10 November 1888
London, 9th.--The mysterious murderer has butchered another unfortunate without being captured. This morning the body of a dissolute woman was found in a house on Dorset street, Spitalfields. The remains were mutilated in the same horrible manner as were those of the women assassinated at Whitechapel. The appearance of the remains was frightful, and the mutilation was even greater than in the previous cases, the head being severed and placed beneath one of the arms. The ears and nose had been cut off, the body had been disembowelled and the flesh was torn from the thighs. The skin had been torn off the forehead and cheeks. One handhad been pushed into the stomach.
like all the others, was a prostitute. She was married and her husband was a porter, and they had lived together at spasmodic intervals. He name is believed to have been Lizzie Fisher, but to most of the habitues of the haunts she visited she was known as "Mary Jane." She had a room in the house where she was murdered, and carried a latch-key. No one knows at what hour she entered the house last night and probably no one saw the man who accompanied her, therefore it is hardly likely that he will ever be identified. He might easily have left the house at any time between one and six o'clock this morning, without attracting attention. The doctors, who have examined the remains, refuse to make any statement until the inquest is held.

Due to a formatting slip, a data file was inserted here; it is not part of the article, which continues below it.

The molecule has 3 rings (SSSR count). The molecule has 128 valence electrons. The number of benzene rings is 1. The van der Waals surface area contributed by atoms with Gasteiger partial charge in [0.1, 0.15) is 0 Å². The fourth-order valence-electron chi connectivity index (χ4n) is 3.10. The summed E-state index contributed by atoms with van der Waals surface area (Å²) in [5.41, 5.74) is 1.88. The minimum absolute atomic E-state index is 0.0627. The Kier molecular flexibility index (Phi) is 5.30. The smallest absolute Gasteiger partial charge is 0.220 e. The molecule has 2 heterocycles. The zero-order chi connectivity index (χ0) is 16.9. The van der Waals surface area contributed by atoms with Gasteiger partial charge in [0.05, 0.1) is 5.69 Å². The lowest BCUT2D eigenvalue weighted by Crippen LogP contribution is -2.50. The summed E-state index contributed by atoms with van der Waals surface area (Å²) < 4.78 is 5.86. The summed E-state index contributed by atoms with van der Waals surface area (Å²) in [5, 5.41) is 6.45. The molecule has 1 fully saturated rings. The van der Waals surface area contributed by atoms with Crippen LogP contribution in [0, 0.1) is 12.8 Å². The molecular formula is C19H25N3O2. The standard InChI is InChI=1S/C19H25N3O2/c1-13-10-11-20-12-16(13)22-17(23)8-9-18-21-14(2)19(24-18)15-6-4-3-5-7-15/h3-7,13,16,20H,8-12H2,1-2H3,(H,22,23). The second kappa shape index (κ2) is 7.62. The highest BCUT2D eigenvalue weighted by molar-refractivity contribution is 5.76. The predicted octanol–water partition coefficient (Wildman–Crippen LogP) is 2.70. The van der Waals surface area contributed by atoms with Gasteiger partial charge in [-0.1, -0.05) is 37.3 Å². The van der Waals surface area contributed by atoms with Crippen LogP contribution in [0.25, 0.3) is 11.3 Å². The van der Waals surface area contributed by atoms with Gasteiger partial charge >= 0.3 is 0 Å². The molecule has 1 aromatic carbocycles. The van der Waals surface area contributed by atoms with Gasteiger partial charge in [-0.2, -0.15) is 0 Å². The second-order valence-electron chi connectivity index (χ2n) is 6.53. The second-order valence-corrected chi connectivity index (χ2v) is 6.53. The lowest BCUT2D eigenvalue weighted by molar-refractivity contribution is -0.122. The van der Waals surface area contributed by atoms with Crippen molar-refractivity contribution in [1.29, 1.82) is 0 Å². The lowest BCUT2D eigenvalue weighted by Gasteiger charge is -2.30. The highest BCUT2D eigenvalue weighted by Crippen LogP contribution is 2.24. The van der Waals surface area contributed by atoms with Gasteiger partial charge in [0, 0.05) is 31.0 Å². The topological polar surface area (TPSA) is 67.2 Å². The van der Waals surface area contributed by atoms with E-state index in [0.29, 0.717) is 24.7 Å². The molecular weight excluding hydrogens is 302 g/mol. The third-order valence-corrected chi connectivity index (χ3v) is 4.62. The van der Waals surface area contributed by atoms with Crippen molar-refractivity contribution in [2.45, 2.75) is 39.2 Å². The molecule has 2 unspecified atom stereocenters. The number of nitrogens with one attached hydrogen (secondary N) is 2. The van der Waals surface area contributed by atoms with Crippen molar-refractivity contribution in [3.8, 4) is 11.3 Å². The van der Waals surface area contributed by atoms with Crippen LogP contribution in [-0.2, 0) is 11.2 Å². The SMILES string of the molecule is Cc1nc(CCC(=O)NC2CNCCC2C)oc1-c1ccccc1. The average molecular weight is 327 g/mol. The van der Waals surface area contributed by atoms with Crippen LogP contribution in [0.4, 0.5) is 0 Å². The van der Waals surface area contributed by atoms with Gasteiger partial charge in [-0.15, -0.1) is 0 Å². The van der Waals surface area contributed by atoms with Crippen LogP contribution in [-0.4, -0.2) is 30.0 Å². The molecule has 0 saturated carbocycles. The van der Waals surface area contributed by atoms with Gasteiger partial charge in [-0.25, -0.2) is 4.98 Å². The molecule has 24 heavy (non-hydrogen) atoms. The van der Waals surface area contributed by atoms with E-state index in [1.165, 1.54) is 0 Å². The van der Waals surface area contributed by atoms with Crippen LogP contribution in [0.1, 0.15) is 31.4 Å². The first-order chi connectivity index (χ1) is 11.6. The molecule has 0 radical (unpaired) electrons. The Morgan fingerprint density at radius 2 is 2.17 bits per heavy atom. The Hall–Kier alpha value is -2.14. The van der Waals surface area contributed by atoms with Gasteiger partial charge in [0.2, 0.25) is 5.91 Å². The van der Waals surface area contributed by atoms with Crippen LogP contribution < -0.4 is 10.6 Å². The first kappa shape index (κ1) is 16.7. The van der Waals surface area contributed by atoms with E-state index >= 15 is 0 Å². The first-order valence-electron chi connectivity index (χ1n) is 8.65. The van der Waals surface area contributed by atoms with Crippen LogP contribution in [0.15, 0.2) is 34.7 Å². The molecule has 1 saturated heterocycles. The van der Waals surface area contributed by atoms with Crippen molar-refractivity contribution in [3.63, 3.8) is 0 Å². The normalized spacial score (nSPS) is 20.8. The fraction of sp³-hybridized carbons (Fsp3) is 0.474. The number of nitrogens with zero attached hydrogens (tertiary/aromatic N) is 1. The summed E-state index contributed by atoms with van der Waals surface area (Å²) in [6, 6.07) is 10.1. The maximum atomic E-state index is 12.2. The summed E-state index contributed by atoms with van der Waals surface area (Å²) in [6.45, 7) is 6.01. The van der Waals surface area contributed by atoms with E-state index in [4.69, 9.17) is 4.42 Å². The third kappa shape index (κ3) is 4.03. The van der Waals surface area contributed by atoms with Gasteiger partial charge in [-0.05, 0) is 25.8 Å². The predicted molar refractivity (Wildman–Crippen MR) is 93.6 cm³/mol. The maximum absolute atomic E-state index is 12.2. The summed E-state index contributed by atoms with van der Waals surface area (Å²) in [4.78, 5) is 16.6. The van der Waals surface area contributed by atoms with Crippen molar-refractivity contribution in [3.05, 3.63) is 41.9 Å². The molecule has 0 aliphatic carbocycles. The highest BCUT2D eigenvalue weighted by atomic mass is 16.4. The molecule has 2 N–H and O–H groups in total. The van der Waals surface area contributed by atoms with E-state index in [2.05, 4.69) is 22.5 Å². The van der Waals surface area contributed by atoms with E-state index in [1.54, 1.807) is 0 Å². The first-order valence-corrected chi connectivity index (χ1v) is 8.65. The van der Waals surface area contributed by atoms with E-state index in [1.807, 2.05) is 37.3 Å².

told a companion last evening that she was without money and unless she obtained a supply would commit suicide. It has been learned that a man respectfully dressed accosted the victim and offered her money. They went to her lodgings on the second floor of the Dorset street house. Ho noise was heard during the night and nothing was known of the murder until the landlady went to the room in the morning to ask for her rent. The first thing she saw on entering the the room were the woman's mutilated remains lying on a table. Dorset street is short and narrow and is situated close to Mitre's Square and Hanbury street.
London, 9th--In the House of Commons to-day Mr. Conybeare adked the question whether if it was true that another woman had been mudered in London, Gen. Warren, the Cheif of the Metropolitan Police, ought not to be superceded by an officer accustomed to investigate crime. The question was greeted with cries of "Oh, oh." The Speaker called "Order, order," and said that notice must be given of the question in the normal way. Mr. Conybeare replied, "I have given private notice." The Speaker--The notice must be made in writing. Mr. Cunningham-Graham then asked whether General Warren had already resigned. Mr. Smith, the Government leader, replied, "No." [A full account of the previous Whitechapel murder appeared in THE CITIZEN of the 23rd October.]